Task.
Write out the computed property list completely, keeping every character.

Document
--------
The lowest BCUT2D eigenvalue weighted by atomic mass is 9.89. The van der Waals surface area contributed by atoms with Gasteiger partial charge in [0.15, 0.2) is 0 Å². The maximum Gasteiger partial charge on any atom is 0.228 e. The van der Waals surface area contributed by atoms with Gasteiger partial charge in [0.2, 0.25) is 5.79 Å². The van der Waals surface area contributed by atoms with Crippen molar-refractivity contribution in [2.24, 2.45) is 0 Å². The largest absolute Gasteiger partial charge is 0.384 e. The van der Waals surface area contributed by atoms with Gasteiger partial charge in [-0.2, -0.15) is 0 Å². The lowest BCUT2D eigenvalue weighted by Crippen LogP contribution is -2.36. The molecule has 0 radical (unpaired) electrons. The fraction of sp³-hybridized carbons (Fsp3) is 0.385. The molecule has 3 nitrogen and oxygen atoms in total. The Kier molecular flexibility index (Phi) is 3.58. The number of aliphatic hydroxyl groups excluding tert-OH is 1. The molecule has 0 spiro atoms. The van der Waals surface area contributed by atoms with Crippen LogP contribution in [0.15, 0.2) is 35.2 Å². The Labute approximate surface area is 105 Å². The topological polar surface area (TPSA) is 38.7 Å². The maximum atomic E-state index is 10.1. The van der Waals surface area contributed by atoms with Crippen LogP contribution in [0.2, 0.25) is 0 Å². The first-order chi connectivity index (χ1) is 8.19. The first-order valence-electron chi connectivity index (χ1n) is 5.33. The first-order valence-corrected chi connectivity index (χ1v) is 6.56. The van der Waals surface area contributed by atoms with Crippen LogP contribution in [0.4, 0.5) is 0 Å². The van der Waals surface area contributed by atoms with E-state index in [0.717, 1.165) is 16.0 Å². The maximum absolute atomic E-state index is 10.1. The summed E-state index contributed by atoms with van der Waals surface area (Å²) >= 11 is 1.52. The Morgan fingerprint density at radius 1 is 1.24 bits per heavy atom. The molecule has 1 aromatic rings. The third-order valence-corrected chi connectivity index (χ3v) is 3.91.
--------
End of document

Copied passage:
The lowest BCUT2D eigenvalue weighted by atomic mass is 9.89. The van der Waals surface area contributed by atoms with Gasteiger partial charge in [0.15, 0.2) is 0 Å². The maximum Gasteiger partial charge on any atom is 0.228 e. The van der Waals surface area contributed by atoms with Gasteiger partial charge in [0.2, 0.25) is 5.79 Å². The van der Waals surface area contributed by atoms with Crippen molar-refractivity contribution in [2.24, 2.45) is 0 Å². The largest absolute Gasteiger partial charge is 0.384 e. The van der Waals surface area contributed by atoms with Gasteiger partial charge in [-0.2, -0.15) is 0 Å². The lowest BCUT2D eigenvalue weighted by Crippen LogP contribution is -2.36. The molecule has 0 radical (unpaired) electrons. The fraction of sp³-hybridized carbons (Fsp3) is 0.385. The molecule has 3 nitrogen and oxygen atoms in total. The Kier molecular flexibility index (Phi) is 3.58. The number of aliphatic hydroxyl groups excluding tert-OH is 1. The molecule has 0 spiro atoms. The van der Waals surface area contributed by atoms with Crippen LogP contribution in [0.15, 0.2) is 35.2 Å². The Labute approximate surface area is 105 Å². The topological polar surface area (TPSA) is 38.7 Å². The maximum atomic E-state index is 10.1. The van der Waals surface area contributed by atoms with Crippen LogP contribution in [0.2, 0.25) is 0 Å². The first-order chi connectivity index (χ1) is 8.19. The first-order valence-electron chi connectivity index (χ1n) is 5.33. The first-order valence-corrected chi connectivity index (χ1v) is 6.56. The van der Waals surface area contributed by atoms with Crippen LogP contribution in [0.4, 0.5) is 0 Å². The van der Waals surface area contributed by atoms with E-state index in [0.717, 1.165) is 16.0 Å². The maximum absolute atomic E-state index is 10.1. The summed E-state index contributed by atoms with van der Waals surface area (Å²) >= 11 is 1.52. The Morgan fingerprint density at radius 1 is 1.24 bits per heavy atom. The molecule has 1 aromatic rings. The third-order valence-corrected chi connectivity index (χ3v) is 3.91.